4 years ago

Evolution and adaptation of single-pass transmembrane proteins

Evolution and adaptation of single-pass transmembrane proteins
A comparative analysis of 6,039 single-pass (bitopic) membrane proteins from six evolutionarily distant organisms was performed based on data from the Membranome database. The observed repertoire of bitopic proteins is significantly enlarged in eukaryotic cells and especially in multicellular organisms due to the diversification of enzymes, emergence of proteins involved in vesicular trafficking, and expansion of receptors, structural, and adhesion proteins. The majority of bitopic proteins in multicellular organisms are located in the plasma membrane (PM) and involved in cell communication. Bitopic proteins from different membranes significantly diverge in terms of their biological functions, size, topology, domain architecture, physical properties of transmembrane (TM) helices and propensity to form homodimers. Most proteins from eukaryotic PM and endoplasmic reticulum (ER) have the N-out topology, while other proteins display the N-in topology. The predicted lengths of TM helices and hydrophobic thicknesses, stabilities and hydrophobicities of TM α-helices are the highest for proteins from eukaryotic PM, intermediate for proteins from prokaryotic cells, ER and Golgi apparatus, and lowest for proteins from mitochondria, chloroplasts, and peroxisomes. Tyr and Phe residues accumulate at the cytoplasmic leaflet of PM and at the outer leaflet of membranes of bacteria, Golgi apparatus, and nucleus. The propensity for dimerization increases from unicellular to multicellular eukaryotes, from enzymes to receptors, and from intracellular membrane proteins to PM proteins. More than half of PM proteins form homodimers with a 2:1 ratio of right-handed to left-handed helix packing arrangements. The inverse ratio (1:2) was observed for dimers from the ER, Golgi and vesicles.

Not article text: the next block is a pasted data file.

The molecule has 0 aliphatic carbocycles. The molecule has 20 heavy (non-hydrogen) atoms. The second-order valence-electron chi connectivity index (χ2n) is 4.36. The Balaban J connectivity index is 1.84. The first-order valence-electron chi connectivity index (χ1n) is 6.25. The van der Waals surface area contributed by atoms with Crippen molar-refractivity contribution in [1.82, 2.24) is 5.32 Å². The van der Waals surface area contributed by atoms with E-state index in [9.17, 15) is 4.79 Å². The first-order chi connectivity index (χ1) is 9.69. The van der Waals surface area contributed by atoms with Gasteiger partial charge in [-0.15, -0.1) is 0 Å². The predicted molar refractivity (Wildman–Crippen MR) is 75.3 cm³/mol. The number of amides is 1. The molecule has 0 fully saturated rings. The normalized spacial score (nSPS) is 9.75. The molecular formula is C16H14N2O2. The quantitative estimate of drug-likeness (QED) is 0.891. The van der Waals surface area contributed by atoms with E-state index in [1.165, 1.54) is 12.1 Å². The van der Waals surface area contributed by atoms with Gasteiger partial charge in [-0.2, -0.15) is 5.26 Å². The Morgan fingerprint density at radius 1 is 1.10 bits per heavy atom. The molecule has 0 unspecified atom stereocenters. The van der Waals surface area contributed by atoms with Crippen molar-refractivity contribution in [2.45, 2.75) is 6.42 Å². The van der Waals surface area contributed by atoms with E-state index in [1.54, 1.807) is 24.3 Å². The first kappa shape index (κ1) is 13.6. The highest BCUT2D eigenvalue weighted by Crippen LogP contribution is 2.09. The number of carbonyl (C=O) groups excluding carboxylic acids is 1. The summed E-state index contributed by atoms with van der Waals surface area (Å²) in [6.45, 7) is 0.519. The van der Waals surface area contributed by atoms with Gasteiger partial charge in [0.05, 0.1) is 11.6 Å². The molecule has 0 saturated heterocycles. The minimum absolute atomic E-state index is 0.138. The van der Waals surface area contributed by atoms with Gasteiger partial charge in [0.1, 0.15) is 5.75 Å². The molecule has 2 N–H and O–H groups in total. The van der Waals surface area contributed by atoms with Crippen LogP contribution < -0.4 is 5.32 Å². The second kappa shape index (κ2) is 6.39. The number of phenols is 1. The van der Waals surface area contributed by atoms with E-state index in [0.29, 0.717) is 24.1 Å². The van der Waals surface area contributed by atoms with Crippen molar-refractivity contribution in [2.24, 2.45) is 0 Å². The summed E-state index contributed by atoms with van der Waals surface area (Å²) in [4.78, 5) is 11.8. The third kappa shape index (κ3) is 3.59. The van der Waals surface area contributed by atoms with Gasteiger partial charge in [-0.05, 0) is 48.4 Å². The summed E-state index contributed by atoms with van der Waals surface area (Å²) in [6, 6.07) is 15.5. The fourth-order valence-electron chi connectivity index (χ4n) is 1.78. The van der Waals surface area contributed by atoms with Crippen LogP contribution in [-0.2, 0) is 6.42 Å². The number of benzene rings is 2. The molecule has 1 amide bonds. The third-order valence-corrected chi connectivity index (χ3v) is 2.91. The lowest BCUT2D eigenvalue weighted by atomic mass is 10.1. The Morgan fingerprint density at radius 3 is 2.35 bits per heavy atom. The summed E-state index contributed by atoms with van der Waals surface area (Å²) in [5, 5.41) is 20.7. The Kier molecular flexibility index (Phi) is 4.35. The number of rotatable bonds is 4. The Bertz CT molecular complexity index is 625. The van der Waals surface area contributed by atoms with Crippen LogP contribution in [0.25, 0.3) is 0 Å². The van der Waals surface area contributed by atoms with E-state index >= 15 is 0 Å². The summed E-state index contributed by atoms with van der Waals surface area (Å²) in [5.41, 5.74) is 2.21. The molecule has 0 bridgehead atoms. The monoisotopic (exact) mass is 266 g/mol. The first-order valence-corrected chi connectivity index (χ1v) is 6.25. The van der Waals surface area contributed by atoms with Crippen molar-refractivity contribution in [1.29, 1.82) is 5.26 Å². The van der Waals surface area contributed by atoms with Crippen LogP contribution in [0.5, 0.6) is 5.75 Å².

Publisher URL: www.sciencedirect.com/science

DOI: S000527361730353X

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